We plan for so many transitions in life: births, graduations, weddings, retirement and moves. We want these transitions to go smoothly and be as comfortable and easy as possible.
How about planning for that end-of-life transition? It is daunting, it is sad to think about, and it is even scary, but it is also necessary.
Some of the hardest decisions are when loved ones, family members, friends or even neighbors have to make decisions about your medical care and needs when you cannot.
In the medical field, this end-of-life planning is called advance care planning. Advance care planning involves learning about decisions that might need to be made, considering the options and decisions ahead of time and informing others of the decisions that you want to be made. This allows an individual to express desires and wishes related to end-of-life care and may ease some burdens of loved ones when they know those wishes and desires.
Some of the decisions that need to be made are:
1. CPR: Cardiopulmonary Resuscitation. Cardiopulmonary resuscitation is attempting to restart the heart if it stops. It can involve repeatedly pushing on the chest with force, using medications and defibrillation or electric shocks in addition to air being forced into the lungs. In older adults and in individuals with multiple medical problems, CPR is not usually successful in prolonging life.
2. Ventilation use. A ventilator is a machine that can help breathing when the lungs are not working. A tube is placed through the mouth or nose and down the throat. It is connected to a machine that forces air into the lungs. This is uncomfortable and medicine is used to sedate the individual. The individual cannot talk with the tube in place.
3. Artificial Nutrition. If an individual cannot eat or drink, artificial nutrition may be offered. This can be given through an IV or through a feeding tube, a thin tube threaded through the nose and into the stomach. Studies have shown that artificial nutrition does not prolong life at the end of life and can cause further complications.
4. Comfort Care. Comfort care is doing and providing anything to make an individual comfortable at the end of life. This can include medication for pain, anxiety and nausea. It can include limiting testing and avoiding overnight stays in the hospital. It can also include spiritual and emotional counseling. It is a method to help an individual have a dignified end of life while relieving as much suffering as possible. This may be a time to include hospice care.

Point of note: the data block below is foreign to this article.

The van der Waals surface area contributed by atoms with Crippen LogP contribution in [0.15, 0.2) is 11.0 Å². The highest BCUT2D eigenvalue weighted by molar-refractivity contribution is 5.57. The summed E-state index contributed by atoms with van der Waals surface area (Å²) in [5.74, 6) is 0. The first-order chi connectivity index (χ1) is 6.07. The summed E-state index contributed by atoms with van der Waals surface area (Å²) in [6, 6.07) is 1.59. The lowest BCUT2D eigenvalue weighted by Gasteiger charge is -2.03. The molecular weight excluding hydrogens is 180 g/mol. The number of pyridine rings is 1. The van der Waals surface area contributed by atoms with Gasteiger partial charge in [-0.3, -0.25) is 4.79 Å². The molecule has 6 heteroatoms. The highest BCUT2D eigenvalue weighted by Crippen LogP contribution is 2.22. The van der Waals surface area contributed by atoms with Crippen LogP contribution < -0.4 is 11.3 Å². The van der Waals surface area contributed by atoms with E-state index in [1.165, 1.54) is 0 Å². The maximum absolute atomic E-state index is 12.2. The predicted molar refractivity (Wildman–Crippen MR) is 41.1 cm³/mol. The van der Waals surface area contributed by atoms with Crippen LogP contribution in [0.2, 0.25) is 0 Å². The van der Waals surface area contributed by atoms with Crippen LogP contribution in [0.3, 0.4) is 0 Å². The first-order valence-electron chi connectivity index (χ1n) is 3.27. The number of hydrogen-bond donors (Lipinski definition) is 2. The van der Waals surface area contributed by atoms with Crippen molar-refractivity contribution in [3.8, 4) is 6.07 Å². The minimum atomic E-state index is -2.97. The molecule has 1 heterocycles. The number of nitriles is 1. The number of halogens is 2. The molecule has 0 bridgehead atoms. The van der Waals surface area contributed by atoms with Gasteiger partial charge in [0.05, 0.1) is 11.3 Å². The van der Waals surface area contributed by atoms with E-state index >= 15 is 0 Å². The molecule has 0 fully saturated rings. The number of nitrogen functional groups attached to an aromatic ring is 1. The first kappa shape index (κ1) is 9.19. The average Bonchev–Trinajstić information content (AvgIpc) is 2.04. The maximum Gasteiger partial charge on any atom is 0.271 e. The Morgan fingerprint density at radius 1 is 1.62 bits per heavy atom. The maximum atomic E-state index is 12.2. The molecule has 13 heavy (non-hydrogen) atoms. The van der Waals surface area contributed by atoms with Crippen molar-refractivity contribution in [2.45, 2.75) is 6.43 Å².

Once these decisions have been made, it is helpful to write down your wishes and share them with others. There are two main elements.
1. Living Will. A living will is a written document expressing your wishes for end-of-life care. If you cannot tell the doctors or your family your wishes because of severe illness, incapacitation or unconsciousness, this is a document they use to guide your care, per your wishes.
2. Durable Power of Attorney for Health Care. A durable power of attorney for health care is a legal document naming a proxy or surrogate. A proxy or surrogate is an individual that you name, who can make medical decisions for you if you are not able. This is an individual who is close to you, knows your wishes and values and is willing to make medical decisions for you when you are not capable.
This process can be overwhelming. There are several resources available to you to help you navigate these decisions. Your primary care doctor is an excellent resource to you. Make an appointment to discuss this. Don’t try to squeeze this into a regular appointment. Five Wishes is an excellent tool that provides a document and walks you through step by step. It introduces five important decisions, and allows you to learn about, think about and talk about, and then write down, your wishes. Find this document at Fivewishes.org.
Date: August 09, 2019
Source: Flagstaff Business News